NEW YORK (MainStreet) — The Department of Justice has formally approved the merger between budget airlines Southwest (Stock Quote: LUV) and AirTran (Stock Quote: AAI), the agency said on Tuesday.
The merger, originally proposed by the two airlines in September, was waiting on DOJ approval since it could potentially violate anti-trust laws and result in higher fares and fewer flight options for consumers.
The DOJ said, however, that Southwest’s acquisition of AirTran was more likely to benefit consumers as it would allow both airlines to widen the areas they service.
“After a thorough investigation, the division determined that the merger is not likely to substantially lessen competition,” the DOJ said in a written statement. “The presence of low cost carriers like Southwest and AirTran has been shown to lower fares on routes previously served only by incumbent legacy carriers.”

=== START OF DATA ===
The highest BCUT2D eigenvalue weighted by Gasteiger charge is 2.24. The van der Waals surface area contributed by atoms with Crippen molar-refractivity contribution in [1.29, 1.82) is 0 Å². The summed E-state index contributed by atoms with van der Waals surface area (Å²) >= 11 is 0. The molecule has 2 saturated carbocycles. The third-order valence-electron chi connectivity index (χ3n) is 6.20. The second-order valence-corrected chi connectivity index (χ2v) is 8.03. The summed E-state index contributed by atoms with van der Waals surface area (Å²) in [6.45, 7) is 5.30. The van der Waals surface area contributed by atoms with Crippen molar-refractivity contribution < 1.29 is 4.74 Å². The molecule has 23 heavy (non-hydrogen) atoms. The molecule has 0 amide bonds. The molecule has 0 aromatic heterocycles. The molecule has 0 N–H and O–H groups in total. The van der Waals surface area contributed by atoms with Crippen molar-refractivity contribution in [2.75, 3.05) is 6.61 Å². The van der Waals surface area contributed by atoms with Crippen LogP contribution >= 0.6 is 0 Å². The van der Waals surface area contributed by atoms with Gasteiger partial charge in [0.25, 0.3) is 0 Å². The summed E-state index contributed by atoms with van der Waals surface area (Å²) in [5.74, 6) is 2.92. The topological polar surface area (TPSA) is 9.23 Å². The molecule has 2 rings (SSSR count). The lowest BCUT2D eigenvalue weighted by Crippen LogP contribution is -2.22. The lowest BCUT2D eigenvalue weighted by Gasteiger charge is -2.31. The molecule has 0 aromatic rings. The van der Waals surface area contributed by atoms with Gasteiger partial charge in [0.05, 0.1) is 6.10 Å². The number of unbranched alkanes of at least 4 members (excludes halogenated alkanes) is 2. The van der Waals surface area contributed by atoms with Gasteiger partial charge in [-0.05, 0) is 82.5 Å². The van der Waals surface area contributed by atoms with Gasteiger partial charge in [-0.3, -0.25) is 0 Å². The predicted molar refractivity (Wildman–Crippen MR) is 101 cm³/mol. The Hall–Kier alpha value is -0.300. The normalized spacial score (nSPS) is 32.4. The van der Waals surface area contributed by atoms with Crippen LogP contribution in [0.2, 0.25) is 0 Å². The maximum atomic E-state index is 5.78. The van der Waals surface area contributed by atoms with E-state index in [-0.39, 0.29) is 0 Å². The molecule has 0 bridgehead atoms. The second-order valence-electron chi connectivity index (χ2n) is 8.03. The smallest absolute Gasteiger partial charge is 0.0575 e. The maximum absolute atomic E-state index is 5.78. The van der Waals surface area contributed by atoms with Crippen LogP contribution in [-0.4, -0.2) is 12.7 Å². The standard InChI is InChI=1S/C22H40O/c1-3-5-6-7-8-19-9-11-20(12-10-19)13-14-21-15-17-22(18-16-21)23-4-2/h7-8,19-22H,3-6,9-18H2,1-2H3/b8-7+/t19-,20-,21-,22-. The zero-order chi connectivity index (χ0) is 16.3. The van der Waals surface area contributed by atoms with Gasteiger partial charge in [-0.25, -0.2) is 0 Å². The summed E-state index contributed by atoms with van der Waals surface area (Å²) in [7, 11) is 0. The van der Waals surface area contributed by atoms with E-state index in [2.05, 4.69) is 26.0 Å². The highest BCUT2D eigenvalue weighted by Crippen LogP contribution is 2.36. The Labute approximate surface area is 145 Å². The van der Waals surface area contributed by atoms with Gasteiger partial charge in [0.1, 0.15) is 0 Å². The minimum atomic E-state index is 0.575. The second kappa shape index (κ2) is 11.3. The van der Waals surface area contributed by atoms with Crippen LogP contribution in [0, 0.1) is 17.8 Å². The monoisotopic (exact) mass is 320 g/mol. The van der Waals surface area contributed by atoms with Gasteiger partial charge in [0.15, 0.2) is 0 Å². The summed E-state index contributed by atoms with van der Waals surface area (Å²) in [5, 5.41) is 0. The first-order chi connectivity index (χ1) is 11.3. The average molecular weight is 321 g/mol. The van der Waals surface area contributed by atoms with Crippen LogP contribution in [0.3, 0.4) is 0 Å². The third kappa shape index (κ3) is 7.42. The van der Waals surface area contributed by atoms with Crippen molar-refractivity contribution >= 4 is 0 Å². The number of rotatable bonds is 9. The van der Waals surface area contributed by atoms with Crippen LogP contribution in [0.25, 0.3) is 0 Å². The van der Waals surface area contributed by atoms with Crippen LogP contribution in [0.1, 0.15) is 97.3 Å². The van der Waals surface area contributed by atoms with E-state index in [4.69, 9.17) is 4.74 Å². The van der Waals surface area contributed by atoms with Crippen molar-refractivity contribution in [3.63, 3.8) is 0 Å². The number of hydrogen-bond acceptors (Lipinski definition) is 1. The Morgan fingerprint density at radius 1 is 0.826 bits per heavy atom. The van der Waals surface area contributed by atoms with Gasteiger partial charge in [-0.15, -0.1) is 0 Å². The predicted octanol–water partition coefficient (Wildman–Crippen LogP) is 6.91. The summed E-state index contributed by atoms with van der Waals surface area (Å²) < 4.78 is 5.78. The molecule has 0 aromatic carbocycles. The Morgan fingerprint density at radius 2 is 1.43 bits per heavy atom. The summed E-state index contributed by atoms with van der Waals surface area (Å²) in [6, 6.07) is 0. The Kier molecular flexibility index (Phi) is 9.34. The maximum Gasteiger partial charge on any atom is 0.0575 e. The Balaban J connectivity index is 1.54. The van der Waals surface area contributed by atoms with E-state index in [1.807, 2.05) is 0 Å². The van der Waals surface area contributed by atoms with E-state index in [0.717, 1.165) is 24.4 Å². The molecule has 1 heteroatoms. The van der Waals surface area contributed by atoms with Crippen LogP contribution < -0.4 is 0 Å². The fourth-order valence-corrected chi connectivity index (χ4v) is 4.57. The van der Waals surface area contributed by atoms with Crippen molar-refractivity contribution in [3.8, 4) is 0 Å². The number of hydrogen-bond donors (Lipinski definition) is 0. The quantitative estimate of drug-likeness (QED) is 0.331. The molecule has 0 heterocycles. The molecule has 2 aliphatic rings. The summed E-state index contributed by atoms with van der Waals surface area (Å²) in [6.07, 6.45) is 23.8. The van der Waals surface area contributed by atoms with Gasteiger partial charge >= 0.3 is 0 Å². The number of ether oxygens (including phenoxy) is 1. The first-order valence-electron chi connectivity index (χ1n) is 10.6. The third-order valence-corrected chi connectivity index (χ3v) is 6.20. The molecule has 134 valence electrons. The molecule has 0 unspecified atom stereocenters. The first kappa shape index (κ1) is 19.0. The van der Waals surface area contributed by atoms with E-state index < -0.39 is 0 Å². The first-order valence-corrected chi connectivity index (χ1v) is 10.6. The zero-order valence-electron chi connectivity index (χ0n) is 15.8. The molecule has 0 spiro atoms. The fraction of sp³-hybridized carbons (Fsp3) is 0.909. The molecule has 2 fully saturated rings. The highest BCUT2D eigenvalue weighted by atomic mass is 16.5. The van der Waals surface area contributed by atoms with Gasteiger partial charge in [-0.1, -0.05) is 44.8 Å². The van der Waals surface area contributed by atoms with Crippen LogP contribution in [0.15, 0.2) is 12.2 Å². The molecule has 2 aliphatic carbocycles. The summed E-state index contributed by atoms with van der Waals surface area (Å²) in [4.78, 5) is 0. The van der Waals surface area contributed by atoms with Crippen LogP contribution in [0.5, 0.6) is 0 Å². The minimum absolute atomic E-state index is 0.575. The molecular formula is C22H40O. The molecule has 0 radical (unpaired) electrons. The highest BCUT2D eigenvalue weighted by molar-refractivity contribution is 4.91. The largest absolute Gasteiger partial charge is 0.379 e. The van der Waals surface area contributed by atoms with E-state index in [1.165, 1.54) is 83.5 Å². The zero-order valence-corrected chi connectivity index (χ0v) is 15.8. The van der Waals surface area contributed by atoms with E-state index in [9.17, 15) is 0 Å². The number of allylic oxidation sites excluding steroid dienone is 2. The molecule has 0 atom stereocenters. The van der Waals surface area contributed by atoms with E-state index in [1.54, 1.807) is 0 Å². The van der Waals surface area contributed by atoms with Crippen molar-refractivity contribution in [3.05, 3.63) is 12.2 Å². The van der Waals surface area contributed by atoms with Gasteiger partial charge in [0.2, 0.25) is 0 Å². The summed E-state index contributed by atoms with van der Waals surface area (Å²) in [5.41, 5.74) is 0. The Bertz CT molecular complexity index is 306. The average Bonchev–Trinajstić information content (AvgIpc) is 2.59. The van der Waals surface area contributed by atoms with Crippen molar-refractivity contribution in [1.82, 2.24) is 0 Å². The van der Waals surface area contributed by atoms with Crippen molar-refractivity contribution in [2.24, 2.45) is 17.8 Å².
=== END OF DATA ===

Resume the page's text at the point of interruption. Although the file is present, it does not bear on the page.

Southwest, based in Dallas, services 72 cities in the U.S. while the Orlando-based AirTran services 69 cities in the U.S., Mexico and the Caribbean.
The DOJ said that any overlap between the two would not result “restrictions on slots or gate availability.”
Having received formal approval, Southwest said in a statement that it plans to close on its deal with AirTran on May 2. A complete merger is expected in the first quarter of 2012.
The DOJ’s findings echo earlier sentiments from travel experts who believed that the merger will lower prices and minimize fees. For a full rundown of what consumers can expect from the approved merger, check out MainStreet’s analysis.